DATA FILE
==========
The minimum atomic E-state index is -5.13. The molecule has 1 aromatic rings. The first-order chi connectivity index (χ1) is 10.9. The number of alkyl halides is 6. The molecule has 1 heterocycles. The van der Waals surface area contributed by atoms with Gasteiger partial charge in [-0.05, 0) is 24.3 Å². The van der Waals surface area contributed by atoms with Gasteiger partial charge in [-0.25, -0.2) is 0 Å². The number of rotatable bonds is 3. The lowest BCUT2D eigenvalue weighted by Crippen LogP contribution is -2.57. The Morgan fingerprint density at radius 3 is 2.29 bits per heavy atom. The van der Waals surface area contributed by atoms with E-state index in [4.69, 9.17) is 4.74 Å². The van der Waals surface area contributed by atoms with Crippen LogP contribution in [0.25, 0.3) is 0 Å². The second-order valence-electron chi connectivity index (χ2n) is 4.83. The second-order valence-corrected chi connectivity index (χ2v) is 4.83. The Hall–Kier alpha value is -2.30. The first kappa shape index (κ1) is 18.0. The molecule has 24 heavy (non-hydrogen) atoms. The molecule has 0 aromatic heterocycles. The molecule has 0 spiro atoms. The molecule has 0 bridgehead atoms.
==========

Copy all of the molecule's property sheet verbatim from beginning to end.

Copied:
The minimum atomic E-state index is -5.13. The molecule has 1 aromatic rings. The first-order chi connectivity index (χ1) is 10.9. The number of alkyl halides is 6. The molecule has 1 heterocycles. The van der Waals surface area contributed by atoms with Gasteiger partial charge in [-0.05, 0) is 24.3 Å². The van der Waals surface area contributed by atoms with Gasteiger partial charge in [-0.25, -0.2) is 0 Å². The number of rotatable bonds is 3. The lowest BCUT2D eigenvalue weighted by Crippen LogP contribution is -2.57. The Morgan fingerprint density at radius 3 is 2.29 bits per heavy atom. The van der Waals surface area contributed by atoms with E-state index in [4.69, 9.17) is 4.74 Å². The van der Waals surface area contributed by atoms with Crippen LogP contribution in [0.25, 0.3) is 0 Å². The second-order valence-electron chi connectivity index (χ2n) is 4.83. The second-order valence-corrected chi connectivity index (χ2v) is 4.83. The Hall–Kier alpha value is -2.30. The first kappa shape index (κ1) is 18.0. The molecule has 24 heavy (non-hydrogen) atoms. The molecule has 0 aromatic heterocycles. The molecule has 0 spiro atoms. The molecule has 0 bridgehead atoms.